EL: They just said it was for my own development. They wanted me to see more pitches and get some more Triple-A at-bats, so I took it for what it was, went down there and worked hard.

HK: Any inkling that you would get the contract that you got?

EL: Not so much. There were obviously a few talks here and there between the club and my agent, but I don't really handle any of that. I let it be as it is and when it got down to us getting closer to terms, I kind of got involved, but I really had no idea from the beginning.

HK: What kind of message did it send you that this club was going to give you a long-term deal with just a few days of big league service?

EL: It was a good feeling. It's always good when you know that the club and the personnel inside the clubhouse want you to be around here for a long time. It is very humbling for me. I'm happy to get that out of the way and am excited to be here for a long time.

HK: Was it much of a decision knowing that you were going to get a lot of money immediately, although you could have a big first few years and forfeit a little money in the long run?

EL: Who knows what could happen in this game? It's so unpredictable, and for myself, I just wanted to have the financial security and service time in the major leagues. By the time I'm 30 years old, I'll have had nine years in the big leagues and be ready for free agency. [At that point] I'll hopefully go out and get another big contract.

HK: Let's talk about this team. You're going to be batting fifth here in a pretty loaded lineup. Your record is 14-11. I've got to think that there were a lot of guys in this locker room that felt that you were going to be successful this year, but this quickly?

EL: Our lineup is loaded. To be hitting behind [Carlos] Pena and protecting him, I have to come to the field and produce every day. That's what I'm trying to do.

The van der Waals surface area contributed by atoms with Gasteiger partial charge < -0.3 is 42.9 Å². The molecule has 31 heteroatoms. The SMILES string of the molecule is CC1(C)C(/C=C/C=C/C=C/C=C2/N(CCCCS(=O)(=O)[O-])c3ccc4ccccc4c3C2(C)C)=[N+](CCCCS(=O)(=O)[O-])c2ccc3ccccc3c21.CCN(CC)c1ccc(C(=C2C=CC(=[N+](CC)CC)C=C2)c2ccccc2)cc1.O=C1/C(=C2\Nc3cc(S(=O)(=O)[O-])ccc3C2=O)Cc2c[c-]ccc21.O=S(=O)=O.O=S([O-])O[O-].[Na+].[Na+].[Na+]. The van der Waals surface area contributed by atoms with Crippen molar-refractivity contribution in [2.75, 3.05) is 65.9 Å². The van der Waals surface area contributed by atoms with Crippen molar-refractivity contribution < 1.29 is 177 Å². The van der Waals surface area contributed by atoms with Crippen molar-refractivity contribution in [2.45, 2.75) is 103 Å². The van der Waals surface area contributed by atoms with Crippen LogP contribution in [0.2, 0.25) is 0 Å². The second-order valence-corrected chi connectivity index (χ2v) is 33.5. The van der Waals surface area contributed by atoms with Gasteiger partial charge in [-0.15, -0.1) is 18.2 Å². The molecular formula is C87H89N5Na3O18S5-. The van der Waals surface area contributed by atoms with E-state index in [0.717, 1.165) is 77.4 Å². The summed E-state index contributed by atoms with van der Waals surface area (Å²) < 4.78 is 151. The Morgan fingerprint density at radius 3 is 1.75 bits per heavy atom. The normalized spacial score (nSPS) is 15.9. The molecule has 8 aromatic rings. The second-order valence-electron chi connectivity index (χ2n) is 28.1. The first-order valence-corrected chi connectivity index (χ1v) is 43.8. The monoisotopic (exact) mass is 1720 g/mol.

HK: On Sunday, you were at the plate against Red Sox ace Josh Beckett and took him deep for a solo home run. No way you were planning that were you?

EL: No, I wasn't. He got the best of me the first two at-bats and I was trying to battle him tough. Fortunately, he made a mistake.

HK: I talked to Pena and B.J. Upton in spring training and they said that they expect to go to the postseason this year. Do you feel that that's still the consensus in this locker room?

EL: I definitely feel that. We've got a lot of guys in here who want to win, and who are starting to believe in the club. I think once that happens, things start to come together.

HK: What do you talk about when there is a runner on third?

EL: It's always different. If I saw the guy the night before, hanging out somewhere, we might talk about that. Or we might talk about whether or not he's going to run on contact if he's tagging up, just B.S.-ing a bit.

HK: You're telling me a guy is actually going to tell you if he's running on contact?

EL: No, he won't tell you that, but maybe I can get a reaction out of him.

HK: Where do you take a girl on a first date?

EL: To a nice restaurant.

HK: Really, that's it?

EL: Maybe a movie and to a nice restaurant.

HK: Boring. But you're a ballplayer and can get away with it. Not me.

EL: [Smiles].

HK: Is Evan Longoria a dog guy or a cat guy?

EL: A dog guy, for sure. Got two -- two weiner dogs, dachshunds. I love them.